An eschatological perspective is always a bit suspicious of the people at the top.  The Jesus story of God puts “the way things are” in a bad light.  Sustained by hope for a perfected future in God, eschatologically-informed Christians roll up their sleeves and work with God to interrupt the present with the in-breaking kingdom of God, if only for fleeting moments here and there.

God and Donald Trump

My theory is that believers who find conservative politics most appealing will tend to think of politics in terms of Creation, whereas political liberals will feel a stronger tug towards eschatology.  After all, conservatives by definition resist change, whereas liberals embrace it.  As someone who tends to lean leftwards (sometimes very leftwards) when it comes to politics, I tend to bet on eschatology.

The news that Trump will become president is very concerning to me.  I am disgusted by Trump’s nostalgia for the past (“Make America Great Again“), unfathomable wealth, authoritarian bent, and consistent insensitivity towards women as well as racial and religious minorities.  (To be fair, Clinton was no homeless wanderer herself.)  In the same way, I find little to worship in a God obsessed with re-enacting the past, a God who brings wealth to some and poverty to many others, who accepts the pain of the “little people” as collateral damage, who exercises unilateral power to trump (pun intended) the decisions of people.  In short, I am not attracted to tyrannical politicians or divinities.

But a God who is revealed in a homeless Jew who criticized the rich and powerful, a divinity who raises the weak people who the empire crucifies,  a God who spells trouble for “the way things are” – I could probably love that kind of God – in fact, I believe that I do. Perhaps God isn’t pulling Trump up to the top – maybe God is bracing for the pain that Trump has promised to unleash on those at the bottom.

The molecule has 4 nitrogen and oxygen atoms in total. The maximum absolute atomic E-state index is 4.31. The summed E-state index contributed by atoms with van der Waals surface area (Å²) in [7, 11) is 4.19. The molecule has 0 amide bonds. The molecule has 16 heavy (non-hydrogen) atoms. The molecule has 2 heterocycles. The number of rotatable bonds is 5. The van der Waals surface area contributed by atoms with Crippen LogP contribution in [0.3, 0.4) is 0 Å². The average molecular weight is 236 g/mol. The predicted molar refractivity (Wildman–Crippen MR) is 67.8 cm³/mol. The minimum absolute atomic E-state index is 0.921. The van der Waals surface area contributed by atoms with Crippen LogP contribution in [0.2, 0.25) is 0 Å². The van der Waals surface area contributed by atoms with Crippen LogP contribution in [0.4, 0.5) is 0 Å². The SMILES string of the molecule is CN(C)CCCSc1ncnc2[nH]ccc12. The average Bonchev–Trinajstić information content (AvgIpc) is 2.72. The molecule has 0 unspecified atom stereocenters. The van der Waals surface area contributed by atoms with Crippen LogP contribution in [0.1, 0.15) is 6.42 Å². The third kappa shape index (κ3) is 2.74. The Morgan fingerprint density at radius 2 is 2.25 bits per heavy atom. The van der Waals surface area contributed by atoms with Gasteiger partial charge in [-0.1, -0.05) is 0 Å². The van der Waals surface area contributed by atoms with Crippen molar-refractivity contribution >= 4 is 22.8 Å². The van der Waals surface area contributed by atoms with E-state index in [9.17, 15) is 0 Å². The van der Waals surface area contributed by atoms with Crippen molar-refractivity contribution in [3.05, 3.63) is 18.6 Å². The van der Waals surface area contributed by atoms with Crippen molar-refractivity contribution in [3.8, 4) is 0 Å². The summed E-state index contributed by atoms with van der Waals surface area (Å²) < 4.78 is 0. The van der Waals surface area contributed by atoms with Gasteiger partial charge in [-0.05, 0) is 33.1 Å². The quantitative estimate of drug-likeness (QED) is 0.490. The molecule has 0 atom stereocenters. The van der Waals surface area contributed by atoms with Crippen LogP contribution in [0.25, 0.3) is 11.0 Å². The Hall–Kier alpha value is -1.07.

Incarnation, Crucifixion, Resurrection and Politics

Do you ever find yourself discussing something controversial with someone you disagree with, only to find that there are certain “irreconcilable differences” beneath the surface?

Since I moved to North Carolina from suburban Virginia last year, I’ve had more than a few of those conversations. I’ve struggled to articulate why I so strongly object to a kind of wealthy, white, North Carolinian conservatism that is suspicious of the poor, unmoved by poverty, and preoccupied with an economic calculus of “the way things are.”  At risk of sounding cliched and holier-than-thou, maybe my understanding of Jesus is what makes the popular politics of possibility (say that three times fast!) so impossible for me.

Incarnation

Let’s imagine for a minute that God became a homeless wanderer who relied on donations from the wealthy to fund his ministry.  Even if that was all we had to go one, what might be our “default” take on homelessness and poverty?

Since I moved to North Carolina last year, I’ve met people who are “by default” suspicious of poor people: “They have not excuse for being poor.”  “There are so endless opportunities for everyone in this country, especially minorities.”  I have heard people actually say those things.

But if my “unconditional concern” is a God who became a homeless dude, I might tend to think differently.  The Incarnation of God in an obscure Jewish peasant threatens any tendency to find ultimate value and meaning (AKA “God,” in some sense) in money and power.  In light of the Incarnation, poverty is associated with God, not with laziness.

Crucifixion